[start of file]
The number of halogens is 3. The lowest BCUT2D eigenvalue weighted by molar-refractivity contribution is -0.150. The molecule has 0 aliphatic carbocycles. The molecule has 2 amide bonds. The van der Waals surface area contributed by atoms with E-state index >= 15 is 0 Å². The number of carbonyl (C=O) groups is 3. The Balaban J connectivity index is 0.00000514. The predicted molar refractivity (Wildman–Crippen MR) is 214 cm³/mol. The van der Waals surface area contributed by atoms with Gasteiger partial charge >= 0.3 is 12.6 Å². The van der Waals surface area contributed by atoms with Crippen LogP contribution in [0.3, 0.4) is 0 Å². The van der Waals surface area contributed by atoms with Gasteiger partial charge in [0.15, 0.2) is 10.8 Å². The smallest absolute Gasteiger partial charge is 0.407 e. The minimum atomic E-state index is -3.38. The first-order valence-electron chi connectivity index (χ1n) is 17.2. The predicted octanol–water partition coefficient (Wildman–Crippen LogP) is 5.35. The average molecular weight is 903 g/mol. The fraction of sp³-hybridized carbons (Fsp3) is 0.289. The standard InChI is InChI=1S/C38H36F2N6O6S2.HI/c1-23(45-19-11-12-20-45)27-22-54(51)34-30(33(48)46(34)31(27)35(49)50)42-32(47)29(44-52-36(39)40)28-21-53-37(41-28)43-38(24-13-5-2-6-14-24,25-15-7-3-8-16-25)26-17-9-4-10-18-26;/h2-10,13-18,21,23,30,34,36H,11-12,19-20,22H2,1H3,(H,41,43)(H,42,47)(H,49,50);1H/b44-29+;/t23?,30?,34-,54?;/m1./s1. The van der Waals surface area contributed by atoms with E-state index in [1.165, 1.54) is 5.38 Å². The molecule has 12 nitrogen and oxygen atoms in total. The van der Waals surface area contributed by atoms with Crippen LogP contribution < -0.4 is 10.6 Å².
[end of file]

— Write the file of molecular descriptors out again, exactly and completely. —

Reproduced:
The number of halogens is 3. The lowest BCUT2D eigenvalue weighted by molar-refractivity contribution is -0.150. The molecule has 0 aliphatic carbocycles. The molecule has 2 amide bonds. The van der Waals surface area contributed by atoms with E-state index >= 15 is 0 Å². The number of carbonyl (C=O) groups is 3. The Balaban J connectivity index is 0.00000514. The predicted molar refractivity (Wildman–Crippen MR) is 214 cm³/mol. The van der Waals surface area contributed by atoms with Gasteiger partial charge >= 0.3 is 12.6 Å². The van der Waals surface area contributed by atoms with Crippen LogP contribution in [0.3, 0.4) is 0 Å². The van der Waals surface area contributed by atoms with Gasteiger partial charge in [0.15, 0.2) is 10.8 Å². The smallest absolute Gasteiger partial charge is 0.407 e. The minimum atomic E-state index is -3.38. The first-order valence-electron chi connectivity index (χ1n) is 17.2. The predicted octanol–water partition coefficient (Wildman–Crippen LogP) is 5.35. The average molecular weight is 903 g/mol. The fraction of sp³-hybridized carbons (Fsp3) is 0.289. The standard InChI is InChI=1S/C38H36F2N6O6S2.HI/c1-23(45-19-11-12-20-45)27-22-54(51)34-30(33(48)46(34)31(27)35(49)50)42-32(47)29(44-52-36(39)40)28-21-53-37(41-28)43-38(24-13-5-2-6-14-24,25-15-7-3-8-16-25)26-17-9-4-10-18-26;/h2-10,13-18,21,23,30,34,36H,11-12,19-20,22H2,1H3,(H,41,43)(H,42,47)(H,49,50);1H/b44-29+;/t23?,30?,34-,54?;/m1./s1. The van der Waals surface area contributed by atoms with E-state index in [1.165, 1.54) is 5.38 Å². The molecule has 12 nitrogen and oxygen atoms in total. The van der Waals surface area contributed by atoms with Crippen LogP contribution < -0.4 is 10.6 Å².